Oil prices set for biggest weekly drop in a month
Oil traded steady on Friday, though it was set for its biggest weekly drop in about a month over doubts that an OPEC-led production cut will restore balance to a market that has been dogged by oversupply for more than two years.
Brent crude futures
U.S. West Texas Intermediate (WTI) crude futures
Reuters’ technical analyst Wang Tao said that WTI had support just above $50 per barrel, while Brent had support around $52.55.
The stable prices on Friday followed a more-than-3.5 percent fall in both benchmarks earlier this week as doubts emerged over the effect of an effort led by the Organization of the Petroleum Exporting Countries (OPEC) to cut production by almost 1.8 million barrels per day (bpd) during the first half of the year.
Thomson Reuters Eikon data shows that a record 48 million bpd of crude is being shipped across ocean waters in April, up 5.8 percent since December, before cuts were implemented.
The market is taking note: The value of the entire Brent forward curve <0#LCO:> has slumped steadily since the start of the OPEC-led cuts in January. The two-year calendar strip for Brent futures, or the average of all contracts over that period, is down by more than $4 since January to around $54.15 a barrel.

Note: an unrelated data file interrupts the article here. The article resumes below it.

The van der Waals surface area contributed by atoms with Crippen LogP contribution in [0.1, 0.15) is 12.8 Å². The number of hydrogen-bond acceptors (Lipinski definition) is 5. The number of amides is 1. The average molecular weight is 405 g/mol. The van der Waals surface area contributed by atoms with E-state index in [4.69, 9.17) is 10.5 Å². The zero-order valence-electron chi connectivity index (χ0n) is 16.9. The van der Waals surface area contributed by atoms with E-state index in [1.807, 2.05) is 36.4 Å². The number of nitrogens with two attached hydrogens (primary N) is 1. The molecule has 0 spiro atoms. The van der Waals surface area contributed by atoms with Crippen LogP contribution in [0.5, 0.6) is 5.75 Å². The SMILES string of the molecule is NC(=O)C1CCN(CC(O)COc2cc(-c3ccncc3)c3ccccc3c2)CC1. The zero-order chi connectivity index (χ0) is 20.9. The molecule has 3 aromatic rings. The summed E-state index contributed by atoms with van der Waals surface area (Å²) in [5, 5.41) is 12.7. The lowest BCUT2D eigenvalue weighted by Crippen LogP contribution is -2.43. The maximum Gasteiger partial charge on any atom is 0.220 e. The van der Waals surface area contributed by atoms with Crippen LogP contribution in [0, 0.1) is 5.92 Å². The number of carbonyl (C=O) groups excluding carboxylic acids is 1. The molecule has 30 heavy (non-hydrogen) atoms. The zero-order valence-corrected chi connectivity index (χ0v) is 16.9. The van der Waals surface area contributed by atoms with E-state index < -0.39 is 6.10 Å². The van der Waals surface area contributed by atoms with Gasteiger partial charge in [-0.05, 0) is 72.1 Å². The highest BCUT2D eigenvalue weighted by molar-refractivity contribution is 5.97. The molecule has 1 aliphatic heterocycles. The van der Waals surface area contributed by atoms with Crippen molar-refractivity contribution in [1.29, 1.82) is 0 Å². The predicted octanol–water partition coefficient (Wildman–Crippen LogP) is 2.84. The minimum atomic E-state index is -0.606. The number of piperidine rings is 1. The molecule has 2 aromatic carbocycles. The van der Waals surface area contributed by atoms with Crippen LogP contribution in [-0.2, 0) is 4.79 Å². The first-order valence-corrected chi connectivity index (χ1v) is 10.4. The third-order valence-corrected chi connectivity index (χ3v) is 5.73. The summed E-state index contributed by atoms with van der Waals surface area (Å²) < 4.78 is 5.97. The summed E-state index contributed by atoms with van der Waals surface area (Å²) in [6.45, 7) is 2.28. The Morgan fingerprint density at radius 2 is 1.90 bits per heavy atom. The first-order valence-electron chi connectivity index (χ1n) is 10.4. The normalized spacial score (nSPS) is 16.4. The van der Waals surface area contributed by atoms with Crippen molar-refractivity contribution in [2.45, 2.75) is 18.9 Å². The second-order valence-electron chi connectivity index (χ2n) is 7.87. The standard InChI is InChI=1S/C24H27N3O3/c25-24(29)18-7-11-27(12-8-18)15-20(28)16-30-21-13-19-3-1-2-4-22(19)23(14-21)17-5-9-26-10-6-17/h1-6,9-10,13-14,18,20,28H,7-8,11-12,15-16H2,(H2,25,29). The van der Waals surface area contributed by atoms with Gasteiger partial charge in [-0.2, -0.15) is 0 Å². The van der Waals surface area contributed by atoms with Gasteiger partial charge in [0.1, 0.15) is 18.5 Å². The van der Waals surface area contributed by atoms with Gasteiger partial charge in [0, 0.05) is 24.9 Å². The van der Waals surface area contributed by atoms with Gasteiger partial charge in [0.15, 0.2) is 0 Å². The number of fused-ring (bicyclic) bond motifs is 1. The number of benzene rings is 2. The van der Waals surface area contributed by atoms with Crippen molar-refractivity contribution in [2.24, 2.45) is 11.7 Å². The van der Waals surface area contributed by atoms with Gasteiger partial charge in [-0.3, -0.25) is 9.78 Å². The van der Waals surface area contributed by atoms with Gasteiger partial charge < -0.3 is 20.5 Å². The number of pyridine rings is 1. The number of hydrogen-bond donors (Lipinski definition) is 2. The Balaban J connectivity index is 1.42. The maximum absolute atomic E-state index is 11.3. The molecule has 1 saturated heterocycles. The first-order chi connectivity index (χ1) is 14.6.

The high supplies are in part a result of other producers, who have not agreed to cut output, increasing exports.
“The resurgence of U.S shale continues to sabotage… efforts to stabilize the saturated markets,” said Lukman Otunuga of futures brokerage FXTM.
U.S. production has jumped almost 10 percent since mid-2016 to 9.25 million bpd
The chief executive of France’s oil major Total warned this week that prices could fall further due to rising U.S. production.
Attempting to prevent a further ballooning in supplies, some OPEC producers including Saudi Arabia and Kuwait are lobbying to extend the pledge to cut production beyond June.
To determine the health of oil markets, analysts say it is important to monitor inventory levels.
Yet outside the United States, where data still shows bloated inventories
There are signs that inventories around Asia’s oil trading hub of Singapore have fallen, although it is not clear whether this is to meet strong demand, or if this is to make space in anticipation of more supplies coming.
(To view a graphic on oil supplies and crude price curve, click http://tmsnrt.rs/2pElIP6)
(Reporting by Henning Gloystein; Editing by Kenneth Maxwell and Christian Schmollinger)
By Henning Gloystein